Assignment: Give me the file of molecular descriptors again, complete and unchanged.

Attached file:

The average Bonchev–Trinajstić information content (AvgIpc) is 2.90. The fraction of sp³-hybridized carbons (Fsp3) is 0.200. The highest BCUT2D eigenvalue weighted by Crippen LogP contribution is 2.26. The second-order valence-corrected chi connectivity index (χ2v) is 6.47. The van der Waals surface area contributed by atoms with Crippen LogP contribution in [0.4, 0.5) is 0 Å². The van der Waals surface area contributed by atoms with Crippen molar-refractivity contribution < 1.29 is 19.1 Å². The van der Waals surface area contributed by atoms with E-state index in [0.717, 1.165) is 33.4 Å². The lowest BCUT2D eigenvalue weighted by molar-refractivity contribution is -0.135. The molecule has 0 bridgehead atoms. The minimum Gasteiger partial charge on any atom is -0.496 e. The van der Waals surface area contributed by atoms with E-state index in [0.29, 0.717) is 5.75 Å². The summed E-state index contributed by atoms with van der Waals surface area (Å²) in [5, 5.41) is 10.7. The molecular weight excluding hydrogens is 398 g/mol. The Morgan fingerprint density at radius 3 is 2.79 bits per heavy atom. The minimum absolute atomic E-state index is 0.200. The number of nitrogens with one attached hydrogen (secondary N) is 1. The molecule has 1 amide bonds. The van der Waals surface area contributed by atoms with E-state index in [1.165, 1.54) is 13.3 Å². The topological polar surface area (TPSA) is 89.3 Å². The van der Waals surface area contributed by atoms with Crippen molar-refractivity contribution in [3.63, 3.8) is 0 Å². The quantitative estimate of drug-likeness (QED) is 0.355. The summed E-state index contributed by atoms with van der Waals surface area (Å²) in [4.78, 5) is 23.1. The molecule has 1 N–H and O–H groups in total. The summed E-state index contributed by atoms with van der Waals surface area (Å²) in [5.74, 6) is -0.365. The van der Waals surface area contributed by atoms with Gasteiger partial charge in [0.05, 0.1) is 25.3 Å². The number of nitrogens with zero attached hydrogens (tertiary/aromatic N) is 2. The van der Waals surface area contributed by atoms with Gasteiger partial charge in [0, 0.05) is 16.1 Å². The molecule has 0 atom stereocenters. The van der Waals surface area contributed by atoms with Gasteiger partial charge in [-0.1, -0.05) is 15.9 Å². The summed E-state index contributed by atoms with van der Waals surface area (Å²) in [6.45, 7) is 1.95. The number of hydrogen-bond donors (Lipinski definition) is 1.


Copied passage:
The average Bonchev–Trinajstić information content (AvgIpc) is 2.90. The fraction of sp³-hybridized carbons (Fsp3) is 0.200. The highest BCUT2D eigenvalue weighted by Crippen LogP contribution is 2.26. The second-order valence-corrected chi connectivity index (χ2v) is 6.47. The van der Waals surface area contributed by atoms with Crippen LogP contribution in [0.4, 0.5) is 0 Å². The van der Waals surface area contributed by atoms with Crippen molar-refractivity contribution < 1.29 is 19.1 Å². The van der Waals surface area contributed by atoms with E-state index in [0.717, 1.165) is 33.4 Å². The lowest BCUT2D eigenvalue weighted by molar-refractivity contribution is -0.135. The molecule has 0 bridgehead atoms. The minimum Gasteiger partial charge on any atom is -0.496 e. The van der Waals surface area contributed by atoms with E-state index in [0.29, 0.717) is 5.75 Å². The summed E-state index contributed by atoms with van der Waals surface area (Å²) in [5, 5.41) is 10.7. The molecular weight excluding hydrogens is 398 g/mol. The Morgan fingerprint density at radius 3 is 2.79 bits per heavy atom. The minimum absolute atomic E-state index is 0.200. The number of nitrogens with one attached hydrogen (secondary N) is 1. The molecule has 1 amide bonds. The van der Waals surface area contributed by atoms with E-state index in [1.165, 1.54) is 13.3 Å². The topological polar surface area (TPSA) is 89.3 Å². The van der Waals surface area contributed by atoms with Crippen molar-refractivity contribution in [3.63, 3.8) is 0 Å². The quantitative estimate of drug-likeness (QED) is 0.355. The summed E-state index contributed by atoms with van der Waals surface area (Å²) in [4.78, 5) is 23.1. The molecule has 1 N–H and O–H groups in total. The summed E-state index contributed by atoms with van der Waals surface area (Å²) in [5.74, 6) is -0.365. The van der Waals surface area contributed by atoms with Gasteiger partial charge in [0.05, 0.1) is 25.3 Å². The number of nitrogens with zero attached hydrogens (tertiary/aromatic N) is 2. The van der Waals surface area contributed by atoms with Gasteiger partial charge in [0, 0.05) is 16.1 Å². The molecule has 0 atom stereocenters. The van der Waals surface area contributed by atoms with Gasteiger partial charge in [-0.1, -0.05) is 15.9 Å². The summed E-state index contributed by atoms with van der Waals surface area (Å²) in [6.45, 7) is 1.95. The number of hydrogen-bond donors (Lipinski definition) is 1.